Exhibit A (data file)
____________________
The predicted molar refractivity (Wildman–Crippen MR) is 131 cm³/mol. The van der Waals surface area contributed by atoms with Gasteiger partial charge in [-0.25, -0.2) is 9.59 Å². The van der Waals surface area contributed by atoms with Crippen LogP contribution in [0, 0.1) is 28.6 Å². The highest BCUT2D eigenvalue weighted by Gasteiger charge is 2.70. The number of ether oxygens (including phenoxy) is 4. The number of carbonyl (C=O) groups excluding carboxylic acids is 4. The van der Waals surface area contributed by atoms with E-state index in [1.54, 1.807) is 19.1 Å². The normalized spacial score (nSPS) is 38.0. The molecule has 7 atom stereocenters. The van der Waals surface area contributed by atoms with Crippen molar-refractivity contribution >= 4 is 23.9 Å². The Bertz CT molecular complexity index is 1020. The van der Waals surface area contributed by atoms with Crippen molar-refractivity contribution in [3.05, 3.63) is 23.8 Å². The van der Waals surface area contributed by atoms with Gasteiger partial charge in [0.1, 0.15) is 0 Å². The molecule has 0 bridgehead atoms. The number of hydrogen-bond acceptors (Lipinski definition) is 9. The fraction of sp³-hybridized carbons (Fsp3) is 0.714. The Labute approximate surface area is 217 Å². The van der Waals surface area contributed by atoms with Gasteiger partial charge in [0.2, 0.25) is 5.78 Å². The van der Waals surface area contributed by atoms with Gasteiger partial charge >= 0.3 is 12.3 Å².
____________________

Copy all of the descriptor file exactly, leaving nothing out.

The predicted molar refractivity (Wildman–Crippen MR) is 131 cm³/mol. The van der Waals surface area contributed by atoms with Gasteiger partial charge in [-0.25, -0.2) is 9.59 Å². The van der Waals surface area contributed by atoms with Crippen LogP contribution in [0, 0.1) is 28.6 Å². The highest BCUT2D eigenvalue weighted by Gasteiger charge is 2.70. The number of ether oxygens (including phenoxy) is 4. The number of carbonyl (C=O) groups excluding carboxylic acids is 4. The van der Waals surface area contributed by atoms with E-state index in [1.54, 1.807) is 19.1 Å². The normalized spacial score (nSPS) is 38.0. The molecule has 7 atom stereocenters. The van der Waals surface area contributed by atoms with Crippen molar-refractivity contribution >= 4 is 23.9 Å². The Bertz CT molecular complexity index is 1020. The van der Waals surface area contributed by atoms with Crippen molar-refractivity contribution in [3.05, 3.63) is 23.8 Å². The van der Waals surface area contributed by atoms with Gasteiger partial charge in [0.1, 0.15) is 0 Å². The molecule has 0 bridgehead atoms. The number of hydrogen-bond acceptors (Lipinski definition) is 9. The fraction of sp³-hybridized carbons (Fsp3) is 0.714. The Labute approximate surface area is 217 Å². The van der Waals surface area contributed by atoms with Gasteiger partial charge in [0.2, 0.25) is 5.78 Å². The van der Waals surface area contributed by atoms with Gasteiger partial charge >= 0.3 is 12.3 Å².